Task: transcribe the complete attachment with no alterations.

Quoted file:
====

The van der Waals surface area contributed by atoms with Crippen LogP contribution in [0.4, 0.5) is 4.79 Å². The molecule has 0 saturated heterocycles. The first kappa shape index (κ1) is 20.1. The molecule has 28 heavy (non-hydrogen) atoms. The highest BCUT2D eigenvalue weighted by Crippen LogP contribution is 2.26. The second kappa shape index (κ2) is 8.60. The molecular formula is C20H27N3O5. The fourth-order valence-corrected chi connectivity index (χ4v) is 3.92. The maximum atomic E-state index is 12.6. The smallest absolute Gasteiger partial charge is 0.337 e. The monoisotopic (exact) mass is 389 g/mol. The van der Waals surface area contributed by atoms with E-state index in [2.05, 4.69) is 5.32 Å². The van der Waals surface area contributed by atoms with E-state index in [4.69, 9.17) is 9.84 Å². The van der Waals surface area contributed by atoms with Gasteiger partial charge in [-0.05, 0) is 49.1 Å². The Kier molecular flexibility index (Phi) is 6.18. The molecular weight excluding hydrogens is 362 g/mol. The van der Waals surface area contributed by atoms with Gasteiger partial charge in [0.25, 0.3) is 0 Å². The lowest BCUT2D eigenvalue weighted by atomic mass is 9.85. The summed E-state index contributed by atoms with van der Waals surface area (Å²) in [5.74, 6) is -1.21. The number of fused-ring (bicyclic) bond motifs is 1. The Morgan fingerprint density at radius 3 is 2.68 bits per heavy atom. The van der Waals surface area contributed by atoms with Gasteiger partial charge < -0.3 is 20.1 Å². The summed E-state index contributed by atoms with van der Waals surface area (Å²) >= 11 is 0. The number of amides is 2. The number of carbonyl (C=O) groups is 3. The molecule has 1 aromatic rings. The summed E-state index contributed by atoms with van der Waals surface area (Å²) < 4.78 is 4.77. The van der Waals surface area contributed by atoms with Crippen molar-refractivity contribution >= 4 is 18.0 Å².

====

The van der Waals surface area contributed by atoms with Crippen LogP contribution in [0.4, 0.5) is 4.79 Å². The molecule has 0 saturated heterocycles. The first kappa shape index (κ1) is 20.1. The molecule has 28 heavy (non-hydrogen) atoms. The highest BCUT2D eigenvalue weighted by Crippen LogP contribution is 2.26. The second kappa shape index (κ2) is 8.60. The molecular formula is C20H27N3O5. The fourth-order valence-corrected chi connectivity index (χ4v) is 3.92. The maximum atomic E-state index is 12.6. The smallest absolute Gasteiger partial charge is 0.337 e. The monoisotopic (exact) mass is 389 g/mol. The van der Waals surface area contributed by atoms with E-state index in [2.05, 4.69) is 5.32 Å². The van der Waals surface area contributed by atoms with E-state index in [4.69, 9.17) is 9.84 Å². The van der Waals surface area contributed by atoms with Gasteiger partial charge in [-0.05, 0) is 49.1 Å². The Kier molecular flexibility index (Phi) is 6.18. The molecular weight excluding hydrogens is 362 g/mol. The van der Waals surface area contributed by atoms with Gasteiger partial charge in [0.25, 0.3) is 0 Å². The lowest BCUT2D eigenvalue weighted by atomic mass is 9.85. The summed E-state index contributed by atoms with van der Waals surface area (Å²) in [5.74, 6) is -1.21. The number of fused-ring (bicyclic) bond motifs is 1. The Morgan fingerprint density at radius 3 is 2.68 bits per heavy atom. The van der Waals surface area contributed by atoms with Gasteiger partial charge < -0.3 is 20.1 Å². The summed E-state index contributed by atoms with van der Waals surface area (Å²) >= 11 is 0. The number of amides is 2. The number of carbonyl (C=O) groups is 3. The molecule has 1 aromatic rings. The summed E-state index contributed by atoms with van der Waals surface area (Å²) < 4.78 is 4.77. The van der Waals surface area contributed by atoms with Crippen molar-refractivity contribution >= 4 is 18.0 Å².